If Cambodian social entrepreneurs can put satellite dishes on schools, clinics, and motorcycles and see gains in education and health, why cannot Congolese civil society actors use the same technology to connect rape survivors to legal advice, medical and psychosocial assessments, and justice in court?
In the spectrum of judicial engagement from initial incidence of violence to case resolution, 21st-century technologies could be used to report crime and capture witness testimony, educate citizens about rape law, train local police in forensic evidence collection and create a dialogue between judges and community leaders about nascent rule of law efforts. This summer, I was part of a team of people at the State Department that crowd sourced the best ideas for a "mobile justice" intervention, to be piloted in the Democratic Republic of the Congo in the coming months. Thinking systematically, we identified a few strong arguments for matching technology to justice.
First, there are technologies that can help a developing country leapfrog from no access to justice to some access to justice. It may seem like a drop in the bucket for 100 new people each year to have their cases heard in court -- each of those cases, however, represents the collaborative efforts of survivors, community counselors, police, prosecutors, judges, defense attorneys, doctors, technologists, local elected leadership, and telecommunications providers, among many others. Any means available to create, repeat, and expand patterns of interdependence among these stakeholders -- facilitated through technology -- will help to cement the permanent presence and responsibilities of a fully governing state.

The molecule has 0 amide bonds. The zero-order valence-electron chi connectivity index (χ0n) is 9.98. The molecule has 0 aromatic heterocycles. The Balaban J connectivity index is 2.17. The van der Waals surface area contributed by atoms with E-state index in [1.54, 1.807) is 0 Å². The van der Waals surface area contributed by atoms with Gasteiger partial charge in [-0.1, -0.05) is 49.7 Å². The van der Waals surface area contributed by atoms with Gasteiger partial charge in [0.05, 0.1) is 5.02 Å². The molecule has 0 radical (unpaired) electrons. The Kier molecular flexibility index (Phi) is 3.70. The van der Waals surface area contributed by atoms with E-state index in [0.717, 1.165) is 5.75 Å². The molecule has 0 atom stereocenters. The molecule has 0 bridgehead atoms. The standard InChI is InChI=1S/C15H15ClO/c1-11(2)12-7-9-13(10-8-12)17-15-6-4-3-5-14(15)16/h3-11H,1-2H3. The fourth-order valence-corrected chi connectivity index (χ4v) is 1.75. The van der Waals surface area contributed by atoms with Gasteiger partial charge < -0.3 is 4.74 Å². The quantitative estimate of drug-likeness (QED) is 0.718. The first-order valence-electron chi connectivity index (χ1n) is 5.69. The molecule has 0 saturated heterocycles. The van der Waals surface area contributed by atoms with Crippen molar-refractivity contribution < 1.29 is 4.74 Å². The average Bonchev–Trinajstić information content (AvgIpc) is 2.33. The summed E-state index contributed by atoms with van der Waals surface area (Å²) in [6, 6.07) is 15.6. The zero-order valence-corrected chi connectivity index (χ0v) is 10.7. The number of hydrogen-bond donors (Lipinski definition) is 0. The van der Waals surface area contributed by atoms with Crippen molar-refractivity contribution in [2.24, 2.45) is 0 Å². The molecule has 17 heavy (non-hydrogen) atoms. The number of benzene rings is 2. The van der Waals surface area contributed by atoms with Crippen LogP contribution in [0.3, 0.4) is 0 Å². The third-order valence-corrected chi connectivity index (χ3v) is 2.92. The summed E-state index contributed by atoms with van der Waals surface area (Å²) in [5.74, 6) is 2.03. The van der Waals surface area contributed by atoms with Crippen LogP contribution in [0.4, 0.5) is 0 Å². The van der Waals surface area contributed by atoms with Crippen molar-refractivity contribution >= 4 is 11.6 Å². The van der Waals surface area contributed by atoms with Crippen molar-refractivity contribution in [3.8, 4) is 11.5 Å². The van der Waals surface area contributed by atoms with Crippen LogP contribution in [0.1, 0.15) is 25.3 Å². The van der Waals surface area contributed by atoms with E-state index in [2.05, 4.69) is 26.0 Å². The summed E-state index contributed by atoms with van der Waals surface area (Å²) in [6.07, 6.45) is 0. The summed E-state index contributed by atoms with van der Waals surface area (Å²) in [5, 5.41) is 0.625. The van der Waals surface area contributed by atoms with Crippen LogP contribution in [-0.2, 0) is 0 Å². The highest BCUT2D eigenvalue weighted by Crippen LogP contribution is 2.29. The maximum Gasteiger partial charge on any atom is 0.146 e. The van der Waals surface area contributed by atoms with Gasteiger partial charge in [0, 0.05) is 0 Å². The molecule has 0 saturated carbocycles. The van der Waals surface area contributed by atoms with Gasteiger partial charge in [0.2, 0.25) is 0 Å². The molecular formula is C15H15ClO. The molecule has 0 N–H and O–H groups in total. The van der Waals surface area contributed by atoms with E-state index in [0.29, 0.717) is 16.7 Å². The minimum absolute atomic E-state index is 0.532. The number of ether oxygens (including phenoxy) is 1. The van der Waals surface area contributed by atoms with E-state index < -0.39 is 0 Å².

Second, these new technologies are not hard to use, are becoming ubiquitous in even the most remote corners of the globe, and are cheaper than ever to implement. They have largely evolved to the point that even technophobes can easily create and maintain a web presence, or use SMS-based reporting systems. For citizens with literacy challenges, it is likely that a friend or neighbor can lend a helping hand. Telecommunication companies have also shown a willingness to participate in technology development projects, given the significant market opportunities for a whole host of products and services.